Kenny Leon, director extraordinaire, has done it again. This time, it's a play presented by his own True Colors Theatre,it's entitled "Broke-ology" and it has Leon at the helm.
I attended the Regional Premiere, on Friday night, with the sweet Coral McGhee, a dear friend I've known for nearly 21 years, and my eternal friend, author Collin Kelley.The stylish Southwest Arts Center in south Atlanta includes a great place for mingling before-the-show, with local artists' works exhibited throughout the large open spaces.
I was thrilled to see a full house, and the theatre itself is large and impressive.
Jasmine Guy is ethereal as the haunting wife, Sonia King.Her forlorn husband, William King is played with precision, and with devastating honesty, by Afemo Omilami.
The two sons, Ennis and Malcolm, are played with conviction by Enoch King, and Eric J. Little, respectively.Ennis could be played broadly just for laughs, and Enoch King's comedic skills are impressive(he is hilarious!), but this actor chooses wisely, and we are treated to a complex human being who uses humor as his way of coping.Eric J. Little's tortured Malcolm is the catalyst for much of what occurs in this funny but ultimately thought-provoking piece of what I'd call 'lightning-bolt' theatre.
Lightning fast delivery, bolt-from-the-dark-of-night revelations in the form of dreams, inanimate objects that provoke, and what could be mirages, and moral dilemmas (one in particular) are the center of the play.
Surround this with a set which beautifully reflects a sense of being "stuck": a front door laden with bars for safety(ostensibly), but there is a palpable sense of being locked-in, as well as keeping trouble, locked-out, while other elements onstage, including superb lighting and nostalgic music, suggest being suddenly freed.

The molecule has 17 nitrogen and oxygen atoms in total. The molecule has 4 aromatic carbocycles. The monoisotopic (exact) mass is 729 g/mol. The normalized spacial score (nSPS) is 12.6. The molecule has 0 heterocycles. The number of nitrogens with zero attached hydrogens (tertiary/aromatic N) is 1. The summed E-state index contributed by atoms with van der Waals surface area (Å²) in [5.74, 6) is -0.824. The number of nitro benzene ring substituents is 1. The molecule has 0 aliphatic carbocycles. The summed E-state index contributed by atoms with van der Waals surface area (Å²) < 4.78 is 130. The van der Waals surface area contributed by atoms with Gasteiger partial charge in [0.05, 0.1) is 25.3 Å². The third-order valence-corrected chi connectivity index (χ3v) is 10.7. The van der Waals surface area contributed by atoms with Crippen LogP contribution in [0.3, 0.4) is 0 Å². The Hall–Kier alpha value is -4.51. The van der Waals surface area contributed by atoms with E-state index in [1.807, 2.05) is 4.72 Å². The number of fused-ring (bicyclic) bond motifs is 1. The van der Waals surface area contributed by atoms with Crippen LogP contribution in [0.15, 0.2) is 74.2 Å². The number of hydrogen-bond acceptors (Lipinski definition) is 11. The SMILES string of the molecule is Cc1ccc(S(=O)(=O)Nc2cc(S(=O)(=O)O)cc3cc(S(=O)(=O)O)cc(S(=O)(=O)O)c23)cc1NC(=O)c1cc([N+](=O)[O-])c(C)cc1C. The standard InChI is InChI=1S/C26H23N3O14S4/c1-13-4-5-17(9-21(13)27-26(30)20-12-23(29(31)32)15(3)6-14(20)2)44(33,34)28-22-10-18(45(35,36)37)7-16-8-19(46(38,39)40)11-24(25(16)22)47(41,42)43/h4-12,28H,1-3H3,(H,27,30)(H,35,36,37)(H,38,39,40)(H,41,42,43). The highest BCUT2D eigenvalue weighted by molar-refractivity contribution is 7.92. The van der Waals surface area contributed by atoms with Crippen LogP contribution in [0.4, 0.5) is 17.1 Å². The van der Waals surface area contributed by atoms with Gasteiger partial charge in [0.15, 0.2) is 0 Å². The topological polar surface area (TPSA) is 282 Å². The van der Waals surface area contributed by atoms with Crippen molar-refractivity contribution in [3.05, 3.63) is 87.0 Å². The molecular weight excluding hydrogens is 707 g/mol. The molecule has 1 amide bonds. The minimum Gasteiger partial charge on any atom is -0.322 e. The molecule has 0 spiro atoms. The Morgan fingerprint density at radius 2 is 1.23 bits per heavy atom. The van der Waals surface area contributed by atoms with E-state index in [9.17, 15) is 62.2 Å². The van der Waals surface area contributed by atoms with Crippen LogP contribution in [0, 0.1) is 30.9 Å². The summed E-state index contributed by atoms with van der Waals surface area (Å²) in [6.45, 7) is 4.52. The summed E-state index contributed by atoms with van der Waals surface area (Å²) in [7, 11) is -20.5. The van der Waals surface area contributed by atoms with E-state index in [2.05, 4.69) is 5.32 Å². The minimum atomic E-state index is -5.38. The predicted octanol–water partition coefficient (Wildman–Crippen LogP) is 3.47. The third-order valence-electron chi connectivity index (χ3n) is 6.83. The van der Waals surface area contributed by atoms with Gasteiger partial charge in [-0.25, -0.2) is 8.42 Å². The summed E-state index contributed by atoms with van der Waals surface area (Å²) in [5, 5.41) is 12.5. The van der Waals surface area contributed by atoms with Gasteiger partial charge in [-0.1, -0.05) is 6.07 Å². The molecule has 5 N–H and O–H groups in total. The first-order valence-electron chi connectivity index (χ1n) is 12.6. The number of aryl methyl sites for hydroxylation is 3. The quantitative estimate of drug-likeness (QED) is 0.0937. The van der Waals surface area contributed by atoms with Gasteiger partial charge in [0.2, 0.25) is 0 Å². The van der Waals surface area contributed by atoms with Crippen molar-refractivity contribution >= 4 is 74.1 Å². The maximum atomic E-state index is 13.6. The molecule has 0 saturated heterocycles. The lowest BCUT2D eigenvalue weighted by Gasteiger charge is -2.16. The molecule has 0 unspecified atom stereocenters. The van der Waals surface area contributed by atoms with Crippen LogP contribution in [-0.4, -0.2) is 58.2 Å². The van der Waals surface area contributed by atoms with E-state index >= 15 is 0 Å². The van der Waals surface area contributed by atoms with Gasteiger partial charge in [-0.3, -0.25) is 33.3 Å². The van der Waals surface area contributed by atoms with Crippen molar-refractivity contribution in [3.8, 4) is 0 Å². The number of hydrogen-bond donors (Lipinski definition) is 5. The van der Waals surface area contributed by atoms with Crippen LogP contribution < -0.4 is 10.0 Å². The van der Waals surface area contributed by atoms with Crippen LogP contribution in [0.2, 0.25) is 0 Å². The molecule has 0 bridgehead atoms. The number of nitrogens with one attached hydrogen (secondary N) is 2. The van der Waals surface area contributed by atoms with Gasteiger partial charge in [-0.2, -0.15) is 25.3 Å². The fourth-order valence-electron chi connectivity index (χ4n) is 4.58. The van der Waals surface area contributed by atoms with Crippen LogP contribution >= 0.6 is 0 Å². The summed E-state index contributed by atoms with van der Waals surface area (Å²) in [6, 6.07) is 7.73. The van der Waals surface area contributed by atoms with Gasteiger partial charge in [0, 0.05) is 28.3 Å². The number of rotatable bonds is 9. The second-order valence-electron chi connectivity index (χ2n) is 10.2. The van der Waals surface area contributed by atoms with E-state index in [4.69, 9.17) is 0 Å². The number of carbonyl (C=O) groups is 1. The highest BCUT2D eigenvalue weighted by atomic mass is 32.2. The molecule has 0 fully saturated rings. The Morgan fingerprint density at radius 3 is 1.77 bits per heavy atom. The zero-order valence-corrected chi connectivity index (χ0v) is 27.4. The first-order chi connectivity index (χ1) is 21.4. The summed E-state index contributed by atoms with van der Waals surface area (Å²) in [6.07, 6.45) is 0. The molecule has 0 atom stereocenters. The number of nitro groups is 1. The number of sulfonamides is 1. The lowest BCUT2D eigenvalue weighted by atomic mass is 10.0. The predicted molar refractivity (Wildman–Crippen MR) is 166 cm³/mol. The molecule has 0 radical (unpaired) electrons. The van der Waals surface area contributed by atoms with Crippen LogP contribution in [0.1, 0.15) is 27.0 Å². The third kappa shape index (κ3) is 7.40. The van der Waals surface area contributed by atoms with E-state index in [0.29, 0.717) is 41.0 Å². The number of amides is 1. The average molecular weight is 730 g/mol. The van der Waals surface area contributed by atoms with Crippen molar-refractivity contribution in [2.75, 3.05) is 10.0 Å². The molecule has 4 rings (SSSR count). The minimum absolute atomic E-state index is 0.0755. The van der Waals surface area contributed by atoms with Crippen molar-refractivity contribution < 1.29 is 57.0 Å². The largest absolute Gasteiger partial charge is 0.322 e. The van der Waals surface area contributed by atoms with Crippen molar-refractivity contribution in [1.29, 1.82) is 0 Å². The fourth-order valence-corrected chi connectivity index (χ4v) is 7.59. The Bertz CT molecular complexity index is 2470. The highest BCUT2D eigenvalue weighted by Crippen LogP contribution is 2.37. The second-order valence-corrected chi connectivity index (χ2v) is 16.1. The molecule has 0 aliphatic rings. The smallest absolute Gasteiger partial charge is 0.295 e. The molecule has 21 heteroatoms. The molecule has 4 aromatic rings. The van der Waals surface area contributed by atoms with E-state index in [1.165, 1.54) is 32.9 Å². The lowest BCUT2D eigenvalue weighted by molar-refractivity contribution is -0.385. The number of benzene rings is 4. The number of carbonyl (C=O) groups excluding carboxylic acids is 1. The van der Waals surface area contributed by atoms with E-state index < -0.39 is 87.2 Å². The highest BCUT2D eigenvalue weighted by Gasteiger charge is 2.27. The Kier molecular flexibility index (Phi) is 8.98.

Billowing streams of curtains suggest the sails of a faraway boat, a rainbow after rain, a shroud...
As I readied to leave the theatre(my hands hurt from clapping so much, but it was well worth the hurt), I remarked to Collin, "This play reminds me of why I love theatre so much..."
Knowing I am an actor, he quipped "Well, it reminds me why I love SEEING theatre, Lisa..."
And though I love acting onstage, in this case, he's more accurate, as I wouldn't trade the rich experience I had seated, for one onstage.
When you experience this play as an audience member, you'll find yourself laughing hysterically one minute, and a moment later, your heart will be broken.
I'm sure the actors onstage enjoyed their well-deserved standing ovation, but given the enormity of the play, I know as an actor the real excitement comes from the (brilliant) discoveries they made, and will continue to make, during this evocative play's run.
Don't miss this play about the all-too-real needs of human beings. That we are validated. Cared for. Loved.